I should mention that David Albahari was born in Yugoslavia, that he continues to write in his original language. He left for Canada, with his family, in 1994. I should say that in Yugoslavia, before the wars of the 1990s divided the country, “everyone spoke the same language, as they had before the Tower of Babel.” In Belgrade you might ask for a cup of kafa while in Zagreb you would say kava, but if you asked for kava in Belgrade, or kafa in Zagreb, you would be understood. You would be understood unless your interlocutor was of nationalist bent, in which case he might pretend not to understand.
How risible—and sweet—is the commander’s dream of Esperanto. Almost nowhere in this book is nationality mentioned: the commander, his soldiers, could, theoretically, be from anywhere; same for their opponents. But this is a particularly Yugoslav story, one where even the idea of a single language is potentially dangerous: “he was afraid he might get carried away with the story and lured into an anti-war discourse…” Not even the commander wants to fight, but the larger forces of history have a way of sweeping you along with things.
In Bosnia, Croatia, and Serbia in the 1990s, villages, neighbors, and even families that had for decades lived in peace suddenly erupted. And while there were some who fervently believed in the stated reasons for going to war, there were many more who found themselves caught up in a chaos with no clear enemy and no clear purpose. By the end of the decade, Yugoslavia had split into pieces.
A few pages from the end, a specific language is finally named that points to a specific nationality. But this is beside the point; where else would you find someone called Mladen Sova? And when, running into a few enemy soldiers, the commander seems to recognize one, and says, “My, my, are you one of the Dejanovićes?”—where else, after all, would you find a Dejanović?
At one point, the commander is reminded of a popular song, “Marina,” which makes him think of how “once long ago at the seashore he’d held a girl with ashen hair by the hand while that very song drifted their way from a hotel… Then, for the first time, he wondered what point there was to a war in which you don’t even know who your enemy is, or why you’re fighting, or whether a peace treaty has already been signed, or who will end up envying whom: the dead—the living, or the living—the dead.”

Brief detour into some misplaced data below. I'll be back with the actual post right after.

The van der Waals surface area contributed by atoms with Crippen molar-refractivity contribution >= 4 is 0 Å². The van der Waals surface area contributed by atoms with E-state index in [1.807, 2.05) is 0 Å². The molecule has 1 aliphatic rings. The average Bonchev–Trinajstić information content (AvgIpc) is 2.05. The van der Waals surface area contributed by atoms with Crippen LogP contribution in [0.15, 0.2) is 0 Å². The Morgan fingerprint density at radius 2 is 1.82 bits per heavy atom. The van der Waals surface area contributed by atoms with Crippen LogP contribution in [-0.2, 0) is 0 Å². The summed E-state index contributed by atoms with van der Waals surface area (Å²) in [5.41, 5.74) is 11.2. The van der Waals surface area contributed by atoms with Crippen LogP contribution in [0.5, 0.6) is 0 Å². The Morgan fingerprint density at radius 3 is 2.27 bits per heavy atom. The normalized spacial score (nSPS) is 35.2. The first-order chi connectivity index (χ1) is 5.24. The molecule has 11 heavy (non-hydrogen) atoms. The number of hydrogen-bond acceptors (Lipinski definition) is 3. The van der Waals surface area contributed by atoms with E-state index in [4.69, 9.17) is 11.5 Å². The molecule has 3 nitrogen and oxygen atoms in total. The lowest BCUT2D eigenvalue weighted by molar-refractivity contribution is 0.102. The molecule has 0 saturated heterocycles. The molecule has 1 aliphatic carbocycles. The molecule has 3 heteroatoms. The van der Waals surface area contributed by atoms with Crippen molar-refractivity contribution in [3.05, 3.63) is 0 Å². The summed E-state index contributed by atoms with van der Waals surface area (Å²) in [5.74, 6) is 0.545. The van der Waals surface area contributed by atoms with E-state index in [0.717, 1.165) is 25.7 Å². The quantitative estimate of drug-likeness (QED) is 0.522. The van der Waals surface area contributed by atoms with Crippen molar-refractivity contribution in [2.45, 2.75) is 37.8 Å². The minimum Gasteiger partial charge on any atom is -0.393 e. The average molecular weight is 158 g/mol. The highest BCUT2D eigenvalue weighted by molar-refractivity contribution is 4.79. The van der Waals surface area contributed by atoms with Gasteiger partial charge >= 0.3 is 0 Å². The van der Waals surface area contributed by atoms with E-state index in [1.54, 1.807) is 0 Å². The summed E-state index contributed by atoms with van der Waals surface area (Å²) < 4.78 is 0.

I don’t want to say that Checkpoint is a kind of cheap allegory for the Yugoslav wars. It’s not; like any fine novel, it can be understood on several levels at once. But it is also darkly reminiscent of the country and context from which its writer came.
When the commander runs into Dejanović, he is astounded to find that he recognizes his speech. “[H]ow did you learn my language?” he demands. “The soldier laughed: ‘Your language? This is my language!’” “He should have killed them then and there instead of inquiring about their language,” the commander later thinks. The writing continues:
One speaks the language one speaks and everyone will always speak the language they speak, and the language of the victors will always be on top, and so it goes. Besides, it would be funny if the victor were to speak the language of the loser, just as it was entirely natural for the loser to speak the language of the victor. But what about when the victor and loser speak the same language? What then?
Well? Albahari writes in Serbian, which, before the wars, would have been called Serbo-Croatian. (Checkpoint was translated into English by the magnificent Ellen Elias-Bursać.) These are now referred to as two separate languages, and Bosnian yet a third. But they are mutually intelligible—more than that: they are the same language, with minute differences of grammar and pronunciation, even if, during wartime, those differences are exaggerated. In Checkpoint, Albahari makes a farce of all this: everyone speaks the same language, and no one does; the soldiers have an enemy, or maybe they don’t. “Language betrays us when we least expect it to,” his narrator reflects. Does it?—or do we inscribe in our language the betrayals we’d enact anyway? Either way, we go on writing.